Harry and I looked for a site for the first Radical Faerie gathering for about a year and a half. We just couldn’t find the right place. We wanted someplace in nature where there were no heterosexuals around. That’s not the easiest thing to find. I was just about at the point of giving up. I didn’t think it was going to work, and I didn’t want to spend the rest of my life looking for Shangri-La. One day, I was reading The Advocate and there was a small ad in it for an Ashram in the Sonoran Desert. The Ashram was owned by Swami Dayanand, a gay man. I talked to Harry and said, this could be it. I organized a trip for the Swami to come to Los Angeles to talk to me. Next, I flew to Albuquerque. Harry and John came down from San Juan Pueblo, New Mexico, and the three of us drove to the Ashram together. It was down a dirt road that was rutted and bumpy. The property had previously been used for a juvenile delinquents’ program. It was fairly primitive, but it had everything we needed: a commercial kitchen with a large dining room, a swimming pool, buildings where people could sleep and space for people to bring tents. As soon as we got there, Harry and the Swami got into a fight. Harry did his whole ego-thing and said, this is not the place, the energy is not right. Once he had calmed down, he and John went into an air-conditioned room and took a nap. While they slept, I crunched the numbers. All we had to do was charge 50 people $50. After Harry and John woke up, I put my foot down and said, I'm tired of looking for a place. The Ashram has what we want and we can afford it.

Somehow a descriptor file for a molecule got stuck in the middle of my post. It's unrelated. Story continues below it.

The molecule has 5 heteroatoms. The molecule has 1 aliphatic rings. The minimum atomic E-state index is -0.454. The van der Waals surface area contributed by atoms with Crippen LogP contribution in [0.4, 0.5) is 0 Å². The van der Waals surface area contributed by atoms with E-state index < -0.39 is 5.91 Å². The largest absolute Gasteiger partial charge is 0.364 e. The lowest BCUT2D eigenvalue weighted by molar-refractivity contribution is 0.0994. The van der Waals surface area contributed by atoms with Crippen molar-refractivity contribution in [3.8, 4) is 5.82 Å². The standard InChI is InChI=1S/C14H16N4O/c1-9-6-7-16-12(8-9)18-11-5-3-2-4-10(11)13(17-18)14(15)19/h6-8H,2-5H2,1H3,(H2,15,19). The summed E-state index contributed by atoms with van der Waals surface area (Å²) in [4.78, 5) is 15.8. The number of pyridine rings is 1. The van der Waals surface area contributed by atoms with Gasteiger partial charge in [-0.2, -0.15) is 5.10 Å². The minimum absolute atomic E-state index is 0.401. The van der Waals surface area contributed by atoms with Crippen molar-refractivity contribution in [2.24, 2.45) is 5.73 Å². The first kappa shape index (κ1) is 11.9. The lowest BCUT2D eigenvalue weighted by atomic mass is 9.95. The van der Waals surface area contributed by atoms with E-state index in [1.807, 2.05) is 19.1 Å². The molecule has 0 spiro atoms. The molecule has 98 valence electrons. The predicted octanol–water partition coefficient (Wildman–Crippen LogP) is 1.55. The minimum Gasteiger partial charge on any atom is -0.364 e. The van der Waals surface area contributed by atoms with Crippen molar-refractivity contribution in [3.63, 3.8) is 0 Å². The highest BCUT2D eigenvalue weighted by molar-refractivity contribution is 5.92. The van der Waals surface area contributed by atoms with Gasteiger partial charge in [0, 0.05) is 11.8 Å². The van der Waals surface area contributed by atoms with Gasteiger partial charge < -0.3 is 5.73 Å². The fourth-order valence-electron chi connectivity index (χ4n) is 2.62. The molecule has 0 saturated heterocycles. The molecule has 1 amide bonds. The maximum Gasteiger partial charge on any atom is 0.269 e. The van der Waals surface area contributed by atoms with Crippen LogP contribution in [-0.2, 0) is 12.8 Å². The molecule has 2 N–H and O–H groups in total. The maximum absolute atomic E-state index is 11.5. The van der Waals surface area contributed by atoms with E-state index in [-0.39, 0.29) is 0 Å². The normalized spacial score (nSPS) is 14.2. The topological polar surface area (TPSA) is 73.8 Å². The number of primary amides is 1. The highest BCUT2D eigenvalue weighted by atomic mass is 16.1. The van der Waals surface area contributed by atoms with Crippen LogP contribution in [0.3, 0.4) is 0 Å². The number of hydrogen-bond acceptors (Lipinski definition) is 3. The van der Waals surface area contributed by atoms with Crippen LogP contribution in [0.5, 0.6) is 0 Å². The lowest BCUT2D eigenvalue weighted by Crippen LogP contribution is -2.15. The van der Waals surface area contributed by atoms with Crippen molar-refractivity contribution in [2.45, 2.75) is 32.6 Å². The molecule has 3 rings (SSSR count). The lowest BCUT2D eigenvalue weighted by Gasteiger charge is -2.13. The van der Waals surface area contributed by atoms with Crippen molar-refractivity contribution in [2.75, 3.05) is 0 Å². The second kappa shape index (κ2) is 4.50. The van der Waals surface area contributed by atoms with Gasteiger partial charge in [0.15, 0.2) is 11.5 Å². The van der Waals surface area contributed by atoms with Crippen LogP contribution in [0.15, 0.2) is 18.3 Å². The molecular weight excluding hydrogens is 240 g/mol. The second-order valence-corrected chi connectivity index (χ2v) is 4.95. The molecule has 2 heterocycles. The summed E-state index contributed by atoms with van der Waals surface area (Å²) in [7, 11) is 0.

All of the meals were prepared by a group of Faeries from Los Angeles who were largely graduates of my Gay Voices and Visions workshops. They came to the Ashram a week before the gathering to help bake bread and cut vegetables. Despite what he says now, Mitch Walker was not with us when we originally visited the site. He did, however, come during this time and was part of the preparation group, but he was just one of the 10 people who were there helping. Now, finally, we were ready for the gathering. We didn't want people to be spectators. We wanted people to explore, bring their gifts and share their gifts with the other gay men there. We set up a board where anybody could post a workshop that they wanted to host. For example, there was a group called the Louisiana Sissies. They were seven men who piled up in a Volkswagen van and came. One of the Louisiana Sissies did a workshop on crochet lace making. Somebody else did one on gemstones. Somebody else on autofellatio. Somebody did a workshop about being by the pool rather than another night at the baths. He discussed how we can bring sensuality into our relationship rather than just an orgasmic connection. There were also workshops on botany and healing energy. Those are loose examples, but do you get the point? We discussed relevant topics to us as gay men, but we mainly explored consciousness and gay centered spirituality. After we came back from the gathering, Harry became much more ego inflated around the Radical Fairies. I felt like I was becoming more and more marginalized because Harry had taken over the organizational structure that I largely created. I said, there's something about this that morally doesn't feel right. For better or for worse, I am a person who has, as we all do, an innate conscience, an innate ability to differentiate right from wrong. I decided to move out of the Radical Fairies sanctuary because it became deadening to me. It was like saying one thing and doing another thing. There was now hypocrisy, and I morally couldn't continue. I slowly and gradually began to reorient myself to the exploration of gay consciousness outside of the Faeries. I recognized that the Fairies were trying to explore some kind of consciousness, but it became more and more about Harry's ideas of gay consciousness and not about the history of gay cultures, Walt Whitman or any of these other, crucial people. I was wracked by moral development. Do I go along with something that I feel is losing, getting diluted, and just keep my mouth shut? No, I couldn't do it."